In the literature, it has also been cited that new areas of application were found in which the cellulosic parts of polyester blends were removed partially or completely, leaving behind the embroidered pattern of the synthetic fibre. In production of special types of embroideries, the pattern is sewn onto a cellulosic fabric with polyester doi: 10.1111/j.1478-4408.2012.00345.x ª 2012 The Authors. Coloration Technology ª 2012 Society of Dyers and Colourists, Color. Technol., 128, 153–159 153



Society of Dyers and Colourists yarn. The cellulosic fabric, which acts as the ground, is then removed subsequently by chemical treatments such as acid or enzymatic hydrolysis to yield the embroidery pattern [7–11].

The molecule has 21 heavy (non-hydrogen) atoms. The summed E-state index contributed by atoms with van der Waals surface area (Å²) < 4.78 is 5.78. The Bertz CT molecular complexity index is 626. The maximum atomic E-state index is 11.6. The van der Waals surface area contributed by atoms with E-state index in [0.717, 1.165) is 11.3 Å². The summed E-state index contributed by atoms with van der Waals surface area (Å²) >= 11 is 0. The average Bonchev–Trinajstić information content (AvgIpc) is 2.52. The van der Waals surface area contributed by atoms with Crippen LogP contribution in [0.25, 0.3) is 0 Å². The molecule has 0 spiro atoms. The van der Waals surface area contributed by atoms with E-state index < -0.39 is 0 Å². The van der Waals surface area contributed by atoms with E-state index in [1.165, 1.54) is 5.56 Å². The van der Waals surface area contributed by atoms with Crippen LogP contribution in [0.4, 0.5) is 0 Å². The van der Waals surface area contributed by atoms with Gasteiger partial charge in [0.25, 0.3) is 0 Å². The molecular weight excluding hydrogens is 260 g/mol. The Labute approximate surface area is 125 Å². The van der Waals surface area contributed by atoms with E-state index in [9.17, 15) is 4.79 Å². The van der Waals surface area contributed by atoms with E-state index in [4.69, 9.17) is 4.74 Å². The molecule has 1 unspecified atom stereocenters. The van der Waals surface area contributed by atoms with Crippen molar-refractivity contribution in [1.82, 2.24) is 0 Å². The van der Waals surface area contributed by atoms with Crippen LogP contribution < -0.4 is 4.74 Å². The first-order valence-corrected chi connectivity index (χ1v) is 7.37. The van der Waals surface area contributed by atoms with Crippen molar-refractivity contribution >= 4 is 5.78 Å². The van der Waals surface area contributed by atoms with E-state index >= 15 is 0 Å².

Keeping in mind the developments in fibre blends mentioned above and the necessity of separate dyeing processes of each component, a different approach helps to reveal the pattern formation with the required handling, colour fastness and physical properties in woven polyester ⁄ cationic dyeable polyester ⁄viscose rayon blend fabrics by chemical treatments. In order to combine the reductive cleaning after dyeing of the polyester part and the chemical treatment for partial removal of the viscose rayon part, sodium hydroxide was used in this study. PET ⁄CD-PET ⁄CV blend fabrics woven with three different (PET, CD-PET and CV) yarns were used, and a yarn-dyed effect was obtained by chemical treatments after the dyeing procedure. The effects of the chemical treatment on the physical and colour fastness properties of the related fabrics have also been investigated in the laboratory, on a small scale and on a large scale.